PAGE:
Writing the book on intolerance
When I heard that Philip Pullman’s fantasy novel The Golden Compass would be made into a movie, I was thrilled. After all, New Zealand filmmaker Peter Jackson had succeeded in capturing the essence of J.R.R. Tolkien’s The Lord of the Rings. And in the adventurousness, the moral weight, the sheer audacity of his writing, Pullman is every inch Tolkien’s equal.
Not that he relishes the comparison. When I interviewed Pullman in Montreal several years ago, he admitted that The Lord of the Rings is “a very good story.” But he added, “It’s all schoolboys having a jolly big adventure. It’s two-dimensional — the good characters are too good, the bad ones too bad.” In short, “it says nothing about human beings.”
Pullman’s attack on C.S. Lewis, who wrote the Narnia series of fantasy books, went further. “The message of the Narnia books is evil,” he told me. “It exalts cruelty and it excludes anyone who is felt to be inferior.
“Lewis had a hatred and fear of sexuality — of the female. At the end of the Narnia books, a moral writer would say, ‘Go out into the world and make it a better place.’ But Lewis doesn’t do that. He kills off the children and takes them up to heaven. That’s immoral. That’s evil.”
Notice how Pullman criticized Lewis for not being “a moral writer,” and how he used the word “evil” twice. In the current battles raging over his fiction and over the forthcoming movie of The Golden Compass, what’s often missing is the recognition that Pullman is a writer of extraordinary moral depth and insight.
Yes, he’s an atheist, whereas Tolkien and Lewis were devout Christians. But Pullman’s public discussions with Rowan Williams, the Archbishop of Canterbury, reveal areas of agreement far greater than their differences.
Pullman declared, for example, that “the true end and purpose of education” is not to fill children’s minds with testable facts but to help them see themselves as “the true heirs and inheritors of the riches — the philosophical, the artistic, the scientific, the literary riches — of the whole world.” He praised the ideal of “setting children’s minds alive and ablaze with excitement and passion.” To which the archbishop replied, “We’re entirely at one on that.”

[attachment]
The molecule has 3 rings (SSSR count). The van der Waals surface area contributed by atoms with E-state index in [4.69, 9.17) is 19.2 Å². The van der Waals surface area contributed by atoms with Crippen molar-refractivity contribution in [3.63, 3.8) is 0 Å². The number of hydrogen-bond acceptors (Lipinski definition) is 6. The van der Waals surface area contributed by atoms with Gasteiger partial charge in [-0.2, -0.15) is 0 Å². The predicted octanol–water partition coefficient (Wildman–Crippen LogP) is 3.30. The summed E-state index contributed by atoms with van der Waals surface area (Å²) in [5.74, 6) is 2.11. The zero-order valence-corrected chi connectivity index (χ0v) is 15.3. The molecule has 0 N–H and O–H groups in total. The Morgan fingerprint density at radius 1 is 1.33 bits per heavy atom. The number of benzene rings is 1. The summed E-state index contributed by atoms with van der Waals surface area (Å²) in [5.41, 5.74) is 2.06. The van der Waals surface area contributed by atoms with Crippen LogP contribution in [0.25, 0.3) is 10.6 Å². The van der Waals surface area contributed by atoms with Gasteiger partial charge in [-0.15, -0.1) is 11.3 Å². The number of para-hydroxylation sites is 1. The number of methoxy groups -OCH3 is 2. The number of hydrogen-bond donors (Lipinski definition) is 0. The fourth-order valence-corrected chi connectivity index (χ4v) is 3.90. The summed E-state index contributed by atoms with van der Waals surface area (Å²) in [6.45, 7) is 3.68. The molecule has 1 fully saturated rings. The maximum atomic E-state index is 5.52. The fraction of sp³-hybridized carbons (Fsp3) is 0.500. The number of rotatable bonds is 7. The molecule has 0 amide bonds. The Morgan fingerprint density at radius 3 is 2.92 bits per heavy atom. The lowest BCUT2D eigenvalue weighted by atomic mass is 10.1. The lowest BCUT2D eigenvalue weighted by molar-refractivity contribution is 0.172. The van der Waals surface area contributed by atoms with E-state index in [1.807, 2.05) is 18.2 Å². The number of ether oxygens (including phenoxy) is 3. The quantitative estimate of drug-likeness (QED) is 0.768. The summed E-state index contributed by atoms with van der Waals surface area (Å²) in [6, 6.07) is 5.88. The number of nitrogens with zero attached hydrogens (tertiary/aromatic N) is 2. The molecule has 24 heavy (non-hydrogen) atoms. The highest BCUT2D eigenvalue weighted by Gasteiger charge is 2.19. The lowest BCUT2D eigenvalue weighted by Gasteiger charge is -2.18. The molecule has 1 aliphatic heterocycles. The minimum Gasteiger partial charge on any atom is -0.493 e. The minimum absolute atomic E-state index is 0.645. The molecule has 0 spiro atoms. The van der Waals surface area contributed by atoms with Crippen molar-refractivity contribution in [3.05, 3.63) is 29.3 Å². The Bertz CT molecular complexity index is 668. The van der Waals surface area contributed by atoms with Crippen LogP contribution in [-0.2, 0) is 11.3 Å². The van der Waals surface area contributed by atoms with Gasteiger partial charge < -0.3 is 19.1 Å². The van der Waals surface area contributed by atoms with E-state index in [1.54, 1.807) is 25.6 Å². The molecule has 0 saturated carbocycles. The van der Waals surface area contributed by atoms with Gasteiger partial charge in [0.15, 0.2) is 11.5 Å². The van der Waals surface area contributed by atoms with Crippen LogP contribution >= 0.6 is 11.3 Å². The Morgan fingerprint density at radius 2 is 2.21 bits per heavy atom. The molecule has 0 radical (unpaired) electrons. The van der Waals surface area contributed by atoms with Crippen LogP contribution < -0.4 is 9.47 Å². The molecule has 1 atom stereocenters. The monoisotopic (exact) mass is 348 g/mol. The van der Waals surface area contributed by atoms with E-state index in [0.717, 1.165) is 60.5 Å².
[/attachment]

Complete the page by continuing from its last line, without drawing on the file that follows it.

Indeed, Rowan Williams has called for “His Dark Materials” — the name of Pullman’s entire trilogy — to be taught in religious education courses in British high schools. Such is the hallmark of a Christianity not afraid of diversity, not afraid of debate, not afraid of dissent.
What a sorry contrast to the Toronto-area boards of Catholic education that have pulled “His Dark Materials” off their shelves. Their trustees should know that in the eyes of Donna Freitas, a Catholic theologian in the United States, “His Dark Materials” is a “religious classic.” The final novel in the trilogy won the Whitbread Book of the Year Award in 2001 — the only time a book for young people has been so honoured.
The Toronto skirmishes are small potatoes compared to the furor over the movie. It’s clear, I regret to say, that Pullman’s philosophical radicalism has been toned down for the screen. Yet in the United States, the Catholic League and Focus on the Family have already denounced The Golden Compass, sight unseen. New Line Cinema is so nervous about the public reaction that the two sequels may never be filmed.
I don’t recall hearing the American Humanist Association call for a boycott of C.S. Lewis’s The Lion, The Witch and the Wardrobe. Thank God, so to speak, humanists believe in tolerance. Montreal journalist and author Mark Abley appears fortnightly. firstname.lastname@example.org